May you be supported by the prayer of the Christian community, which is particularly intense in this liturgy, prayer that is joined to your trusting supplication, expressed by the moving rite of prostrating on the floor while the Litany of the Saints is being sung. The Church asks not only for the grace of the sacrament of the priesthood for you, but also for sanctification, so that you, in turn, can sanctify others. This is a decisive moment in your lives, which will remain imprinted on your minds and hearts for ever, as it does for every priest.

I also cherish a living and moving memory of this great prayer of supplication which precedes the culminating moment of ordination, when the Bishop lays his hands on the ordinand, pronounces the prayer of consecration and, through this ancient liturgical gesture which dates back to the Apostles, transmits to him the sacramental power of the priesthood, introducing him into the Church’s “presbyterium”. The hymn Veni Creator accompanies this solemn moment, a hymn in which we invoke the Holy Spirit, who is the Lord and Giver of life, that he may come and transfigure with his light and power all we accomplish in our human weakness.

“Veni Creator Spiritus,
Mentes tuorum visita,
Imple superna gratia,
Quae tu creasti pectora”.
“Come , O Creator, Spirit blest,
And in our souls take up your rest;
Come with your grace and heavenly uaid,
To fill the hearts which you have umade”.

 “Blessed is he who comes in the name of the Lord” (Ps 117 [118]:26). Through the words of the responsorial psalm we have just sung, this Sunday's liturgy continues to show us the mystery of the risen Christ. It is a hymn of thanksgiving; we praise and thank God for he is good: his steadfast love endures for ever (cf. Ps 117 [118]:1). We give him thanks because he has heard our petitions and has become our salvation (cf. Ps 117 [118]:21). We exalt him above all for Christ, who in his Death and Resurrection became the cornerstone of the divine building (cf. Ps 117 [118]:22). The Church is built on him, and the royal priesthood of every baptized person and still more the ministerial priesthood of presbyters is founded on him.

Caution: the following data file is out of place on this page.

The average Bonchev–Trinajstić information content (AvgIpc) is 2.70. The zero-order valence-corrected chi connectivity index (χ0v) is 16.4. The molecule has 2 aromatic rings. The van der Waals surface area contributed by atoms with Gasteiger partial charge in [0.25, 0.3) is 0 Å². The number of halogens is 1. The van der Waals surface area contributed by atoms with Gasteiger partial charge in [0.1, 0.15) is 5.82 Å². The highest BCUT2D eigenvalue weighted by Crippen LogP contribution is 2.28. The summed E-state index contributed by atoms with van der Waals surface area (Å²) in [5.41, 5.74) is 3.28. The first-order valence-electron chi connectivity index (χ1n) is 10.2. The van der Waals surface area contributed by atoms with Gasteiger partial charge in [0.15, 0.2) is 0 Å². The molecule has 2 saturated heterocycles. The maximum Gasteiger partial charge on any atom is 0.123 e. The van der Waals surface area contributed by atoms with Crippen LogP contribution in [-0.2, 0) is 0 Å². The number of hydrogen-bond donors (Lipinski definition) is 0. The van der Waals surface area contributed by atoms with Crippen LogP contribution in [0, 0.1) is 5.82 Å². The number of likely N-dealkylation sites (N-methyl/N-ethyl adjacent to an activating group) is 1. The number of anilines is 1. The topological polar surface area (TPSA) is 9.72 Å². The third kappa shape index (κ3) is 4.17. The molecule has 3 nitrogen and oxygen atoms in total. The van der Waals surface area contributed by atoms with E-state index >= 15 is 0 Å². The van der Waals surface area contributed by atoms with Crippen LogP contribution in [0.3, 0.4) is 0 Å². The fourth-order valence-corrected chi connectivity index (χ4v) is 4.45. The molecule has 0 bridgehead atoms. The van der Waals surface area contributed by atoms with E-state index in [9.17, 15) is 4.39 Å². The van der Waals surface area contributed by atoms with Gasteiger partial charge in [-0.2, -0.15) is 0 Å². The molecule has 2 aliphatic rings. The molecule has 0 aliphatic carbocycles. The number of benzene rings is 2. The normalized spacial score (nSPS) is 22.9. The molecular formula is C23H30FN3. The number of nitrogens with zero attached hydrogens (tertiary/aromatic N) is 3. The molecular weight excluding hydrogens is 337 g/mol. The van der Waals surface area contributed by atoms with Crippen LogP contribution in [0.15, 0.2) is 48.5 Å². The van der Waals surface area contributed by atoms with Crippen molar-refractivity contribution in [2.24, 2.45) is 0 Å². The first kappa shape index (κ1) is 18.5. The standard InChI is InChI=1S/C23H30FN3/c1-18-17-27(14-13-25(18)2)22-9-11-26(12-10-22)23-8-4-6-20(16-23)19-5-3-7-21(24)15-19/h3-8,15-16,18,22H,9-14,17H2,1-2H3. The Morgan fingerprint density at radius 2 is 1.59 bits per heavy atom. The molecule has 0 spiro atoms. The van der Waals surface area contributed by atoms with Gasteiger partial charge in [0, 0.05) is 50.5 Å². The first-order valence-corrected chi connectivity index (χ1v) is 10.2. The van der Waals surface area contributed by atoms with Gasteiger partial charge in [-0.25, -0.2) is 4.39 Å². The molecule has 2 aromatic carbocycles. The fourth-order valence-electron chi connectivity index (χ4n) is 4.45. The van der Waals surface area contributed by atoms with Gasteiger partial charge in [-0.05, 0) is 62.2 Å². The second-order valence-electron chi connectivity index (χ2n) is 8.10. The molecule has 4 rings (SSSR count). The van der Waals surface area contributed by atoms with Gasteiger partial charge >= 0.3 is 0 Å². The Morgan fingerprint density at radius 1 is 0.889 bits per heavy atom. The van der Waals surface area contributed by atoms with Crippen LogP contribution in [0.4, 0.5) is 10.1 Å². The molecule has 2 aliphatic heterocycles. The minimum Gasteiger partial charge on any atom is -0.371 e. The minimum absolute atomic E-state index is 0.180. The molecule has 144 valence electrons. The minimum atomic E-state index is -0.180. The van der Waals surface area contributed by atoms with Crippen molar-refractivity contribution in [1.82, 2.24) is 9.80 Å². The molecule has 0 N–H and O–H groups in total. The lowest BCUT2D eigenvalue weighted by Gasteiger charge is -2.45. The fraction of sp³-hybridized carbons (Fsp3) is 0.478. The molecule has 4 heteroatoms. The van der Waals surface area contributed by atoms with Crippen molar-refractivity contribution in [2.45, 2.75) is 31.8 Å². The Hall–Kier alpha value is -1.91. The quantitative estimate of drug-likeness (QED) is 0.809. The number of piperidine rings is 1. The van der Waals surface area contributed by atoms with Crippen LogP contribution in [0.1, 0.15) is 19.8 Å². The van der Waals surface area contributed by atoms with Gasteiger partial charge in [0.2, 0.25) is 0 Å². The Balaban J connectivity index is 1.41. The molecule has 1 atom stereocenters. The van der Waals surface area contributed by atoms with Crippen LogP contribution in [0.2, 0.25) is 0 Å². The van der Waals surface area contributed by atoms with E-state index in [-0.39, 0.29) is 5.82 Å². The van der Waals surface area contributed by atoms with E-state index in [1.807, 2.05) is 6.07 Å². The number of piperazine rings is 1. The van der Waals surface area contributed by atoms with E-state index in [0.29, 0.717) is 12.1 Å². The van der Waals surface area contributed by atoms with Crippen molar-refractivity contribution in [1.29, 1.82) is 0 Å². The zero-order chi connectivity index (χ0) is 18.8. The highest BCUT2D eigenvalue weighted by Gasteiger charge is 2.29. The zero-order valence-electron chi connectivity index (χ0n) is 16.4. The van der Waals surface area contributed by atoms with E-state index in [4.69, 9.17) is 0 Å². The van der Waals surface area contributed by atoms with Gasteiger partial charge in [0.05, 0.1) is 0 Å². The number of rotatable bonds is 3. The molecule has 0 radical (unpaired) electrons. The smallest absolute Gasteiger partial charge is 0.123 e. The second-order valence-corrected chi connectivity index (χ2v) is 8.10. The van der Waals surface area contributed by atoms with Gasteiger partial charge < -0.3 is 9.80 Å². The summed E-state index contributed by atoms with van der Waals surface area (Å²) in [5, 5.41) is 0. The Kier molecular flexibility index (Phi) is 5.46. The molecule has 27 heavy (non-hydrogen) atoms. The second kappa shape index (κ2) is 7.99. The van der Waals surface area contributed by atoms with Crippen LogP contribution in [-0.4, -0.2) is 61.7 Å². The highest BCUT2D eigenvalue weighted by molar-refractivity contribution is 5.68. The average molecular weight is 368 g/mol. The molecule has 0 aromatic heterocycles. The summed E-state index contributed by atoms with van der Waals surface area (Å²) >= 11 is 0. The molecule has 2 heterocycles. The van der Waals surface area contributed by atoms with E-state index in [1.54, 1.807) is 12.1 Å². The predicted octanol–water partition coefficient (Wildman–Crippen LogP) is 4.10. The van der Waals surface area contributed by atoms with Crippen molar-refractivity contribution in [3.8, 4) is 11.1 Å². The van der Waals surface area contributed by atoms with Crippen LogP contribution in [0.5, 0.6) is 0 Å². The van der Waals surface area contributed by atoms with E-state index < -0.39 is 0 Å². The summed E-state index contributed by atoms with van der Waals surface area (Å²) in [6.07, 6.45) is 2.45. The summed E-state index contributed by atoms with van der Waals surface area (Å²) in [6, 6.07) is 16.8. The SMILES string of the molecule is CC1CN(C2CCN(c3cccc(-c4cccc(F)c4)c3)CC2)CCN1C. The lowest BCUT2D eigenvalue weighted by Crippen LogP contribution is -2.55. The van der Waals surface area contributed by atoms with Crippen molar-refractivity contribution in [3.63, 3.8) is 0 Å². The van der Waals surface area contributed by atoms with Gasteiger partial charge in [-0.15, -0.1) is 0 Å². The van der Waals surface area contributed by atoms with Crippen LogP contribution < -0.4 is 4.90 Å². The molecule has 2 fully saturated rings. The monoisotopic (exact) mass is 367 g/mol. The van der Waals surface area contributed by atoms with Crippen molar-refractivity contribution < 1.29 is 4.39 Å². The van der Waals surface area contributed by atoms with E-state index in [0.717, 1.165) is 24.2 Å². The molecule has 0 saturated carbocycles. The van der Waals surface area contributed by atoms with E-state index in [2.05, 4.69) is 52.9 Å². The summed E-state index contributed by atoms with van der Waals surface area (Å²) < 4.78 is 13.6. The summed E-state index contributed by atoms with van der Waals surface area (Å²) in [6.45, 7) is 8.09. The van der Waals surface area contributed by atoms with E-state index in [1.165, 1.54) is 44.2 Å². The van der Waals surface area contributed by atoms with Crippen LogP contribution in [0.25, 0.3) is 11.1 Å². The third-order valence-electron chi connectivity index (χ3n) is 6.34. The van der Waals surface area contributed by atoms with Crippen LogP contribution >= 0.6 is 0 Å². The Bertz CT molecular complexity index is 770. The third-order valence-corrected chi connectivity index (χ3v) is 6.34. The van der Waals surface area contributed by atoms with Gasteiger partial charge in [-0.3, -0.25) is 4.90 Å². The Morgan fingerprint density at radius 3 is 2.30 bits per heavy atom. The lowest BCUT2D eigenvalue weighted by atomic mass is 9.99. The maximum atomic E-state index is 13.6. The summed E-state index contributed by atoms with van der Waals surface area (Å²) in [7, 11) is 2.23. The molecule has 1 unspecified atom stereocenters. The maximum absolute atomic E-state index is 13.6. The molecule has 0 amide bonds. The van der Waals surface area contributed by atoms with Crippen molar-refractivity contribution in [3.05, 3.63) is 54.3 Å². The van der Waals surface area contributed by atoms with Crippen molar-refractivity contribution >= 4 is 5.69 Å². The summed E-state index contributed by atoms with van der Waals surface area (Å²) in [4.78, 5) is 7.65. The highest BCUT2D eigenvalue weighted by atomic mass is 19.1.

The words of this psalm bring us into the Eucharistic mystery, which from this moment and for all the days of your lives will be your particular portion and your spiritual gift.

“Blessed is he who comes in the name of the Lord”! All of us, Bishops and priests, when celebrating the divine sacrifice, repeat this invocation at the time of the Sanctus and immediately before the consecration. Thus we welcome Christ who daily becomes present on the altar, as he entered Jerusalem on Palm Sunday, to offer the sacrifice of Redemption. When in his name, in persona Christi Capitis, we pronounce the words of consecration spoken by him in the Upper Room, it is always the same Christ who makes the sacrifice of the Cross present through our ministry.

Sacerdos alter Christus! Think, minister of the altar, think, priest of Christ, what a great mystery becomes your portion and inheritance! What great mercy has been lavished upon you! Ask God to be able to respond with total love to his infinite love.

May the Blessed Virgin Mary, who beneath the Cross was united to the sacrifice of her Son, and was given to us by him as our Mother, help and protect you with her intercession, so that you may be the faithful image of the Good Shepherd among your brothers and sisters.

May 1, 2006

Excerpted from POPE JOHN PAUL II’S HOMILY, GOOD SHEPHERD SUNDAY, Sunday, 20 April 1997.

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05.01.06   Godspy says:
Christ’s pastoral mission is a universal mission, which is not limited to the sons and daughters of Israel, but, by virtue of his sacrifice on the Cross, embraces all men and all peoples. &nbsp;